In Vancouver, the hottest ticket in town these days is Onegin, a new musical co-created by Amiel Gladstone and Veda Hille, part of the team that created Do You Want What I Have Got? A Craigslist Cantata. With the Tchaikovsky opera and the Pushkin poem before that as its guide, this reimagined Onegin is set in some sort of 2016-feeling 19th-century Russia. This speaks to the theme of the show: Love is a universal, timeless puzzle; it plagues us through the ages. But it can also deliver us.
Evgeni Onegin (Alessandro Juliani) is a charismatic bad boy who inherits some land in the country when his uncle (finally) dies. He is pals with Vladimir Lensky (Josh Epstein), a poet who is in love with Onegin's new neighbour, Olga (Lauren Jackson). Olga, lively and fun, has a shy, novel-loving sister, Tatyana (Meg Roe). When Tatyana meets the irresistible Onegin, she falls for him instantly. But Onegin is a player of the field; he is not the marrying kind. At a party some time later, he flirts with Olga, his BFF's girl, and their dancing gets out of hand. Lensky challenges Onegin to a duel the next morning. And that's where the second act begins.
The show is sung through, beginning with a wild opening number where the ensemble tells the audience: "We hope to please, we hope to charm, we hope to break you open." They deliver on those hopes. Onegin has been held over twice now, and with good reason. It is spectacular.
Onegin is not simply a shiny musical with catchy tunes and clever lyrics. This show rises to another level: It is a searing love story with authenticity that cuts through the song-and-dance spectacle and strikes the audience at its core. The emotion does not feel Broadway-musical surface, but hits Russian-literature depths. This is most evident in the scenes between the irresistible Onegin and the luminous Tatyana – the connection when they meet; the tension when they discuss her love-confessing letter; the surprise when they encounter each other again years later; and the final, revelatory scene. Wow.
Roe and Juliani, partners in real life, are both so good in these roles – Juliani, as the self-described catch of the century, is the perfect narcissist; Roe's swinging emotions flash across her face and thrum through her body; there's a moment when she sinks into a chair that is perfect.
The entire cast is terrific. Epstein as Lensky is superb – with a strong, sweet voice; Jackson's Olga radiates with vitality; Andrew McNee plays a roster of characters but will best be remembered for his hilarious singing Frenchman who serenades Tatyana at her name-day soiree. Caitriona Murphy as the sisters' mother and Andrew Wheeler in a variety of roles are also solid.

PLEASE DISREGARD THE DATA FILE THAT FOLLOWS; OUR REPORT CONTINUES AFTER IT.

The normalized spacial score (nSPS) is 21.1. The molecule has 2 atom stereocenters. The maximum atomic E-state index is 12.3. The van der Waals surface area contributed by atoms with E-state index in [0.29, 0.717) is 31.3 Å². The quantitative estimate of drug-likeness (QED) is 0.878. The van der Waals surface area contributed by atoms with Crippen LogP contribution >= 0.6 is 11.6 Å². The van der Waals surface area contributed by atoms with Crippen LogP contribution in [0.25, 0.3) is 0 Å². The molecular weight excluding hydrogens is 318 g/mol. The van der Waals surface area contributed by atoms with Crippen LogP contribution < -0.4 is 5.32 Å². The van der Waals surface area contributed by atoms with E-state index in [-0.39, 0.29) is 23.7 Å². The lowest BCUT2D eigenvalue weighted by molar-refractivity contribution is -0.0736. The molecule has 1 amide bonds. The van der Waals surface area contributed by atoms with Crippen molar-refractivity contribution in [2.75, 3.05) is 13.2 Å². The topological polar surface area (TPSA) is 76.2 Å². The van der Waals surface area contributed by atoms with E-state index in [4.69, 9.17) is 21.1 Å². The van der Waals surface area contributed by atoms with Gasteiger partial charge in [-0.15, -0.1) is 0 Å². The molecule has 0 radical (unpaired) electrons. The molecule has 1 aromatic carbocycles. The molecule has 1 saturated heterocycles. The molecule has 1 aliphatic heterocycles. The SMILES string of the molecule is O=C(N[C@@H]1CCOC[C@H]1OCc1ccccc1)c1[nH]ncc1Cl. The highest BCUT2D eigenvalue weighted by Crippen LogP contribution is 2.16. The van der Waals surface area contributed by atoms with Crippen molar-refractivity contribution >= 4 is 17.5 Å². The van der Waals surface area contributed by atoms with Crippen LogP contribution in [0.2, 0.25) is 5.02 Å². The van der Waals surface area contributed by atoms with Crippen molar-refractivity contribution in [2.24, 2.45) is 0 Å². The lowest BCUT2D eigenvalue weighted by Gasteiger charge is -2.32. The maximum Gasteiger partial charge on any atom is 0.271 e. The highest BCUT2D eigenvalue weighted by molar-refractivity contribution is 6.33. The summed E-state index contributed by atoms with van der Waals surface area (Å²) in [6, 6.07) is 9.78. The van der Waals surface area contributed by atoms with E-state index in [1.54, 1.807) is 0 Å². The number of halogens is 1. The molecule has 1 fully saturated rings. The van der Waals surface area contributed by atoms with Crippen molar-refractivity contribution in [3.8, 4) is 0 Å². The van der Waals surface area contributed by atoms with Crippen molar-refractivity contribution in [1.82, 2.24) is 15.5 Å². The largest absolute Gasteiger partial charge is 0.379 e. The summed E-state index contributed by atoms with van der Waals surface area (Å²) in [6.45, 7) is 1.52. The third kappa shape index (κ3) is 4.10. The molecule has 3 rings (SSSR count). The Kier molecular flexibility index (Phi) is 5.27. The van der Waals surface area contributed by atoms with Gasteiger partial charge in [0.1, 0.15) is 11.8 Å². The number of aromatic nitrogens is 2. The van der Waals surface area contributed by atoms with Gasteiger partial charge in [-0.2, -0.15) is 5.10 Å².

The music is played live and the onstage musicians are marvellous: Hille behind the grand piano (which becomes part of the action), Marina Hasselberg on cello and Barry Mirochnick at the drums. The actors take up instruments at times as well. Who can forget the vision of Roe in a slip with an electric guitar strapped on, belting out, "I will die as we all must die"?
Everything about this show, which is directed by Gladstone, is inventive – right from the preshow announcement, delivered in the language of Pushkin (you haven't lived until you've heard "Indiegogo" pronounced in a heavy Russian accent). The thrust stage, with piles of old paperbacks at its edges, comes alive with clever staging and set design. Two empty picture frames magically turn into a horse-drawn carriage; a swath of white cloth becomes the snowy ground for a wintry morning duel. The choreography is gorgeous – and contributes to plot and character development. The costumes are sublime – mostly 19th-century Russian with dashes of the contemporary; Olga's floral-on-black boots alone encapsulate this vintage/modern theme with panache. Making use of the intimate space, the players interact with the audience – chatting before the opening number, delivering shots of vodka and employing those lucky enough to score a front-row seat to assist with crucial letter-delivery duties.
If you've ever found a night at the theatre to be too much work, too long, too dreary, too predictable – Onegin is the antidote. In the opening number, the overprivileged, understimulated characters stuck in the Russian countryside for another long winter sing, "Oh dear Father up in heaven, release us from boredom."
This show does that, big time. And if there's any justice – or that dear Father up in heaven is watching – that's where this show should be headed: for the big time.
Onegin is at the Goldcorp Stage of the BMO Theatre Centre in Vancouver until April 17 (artsclub.com).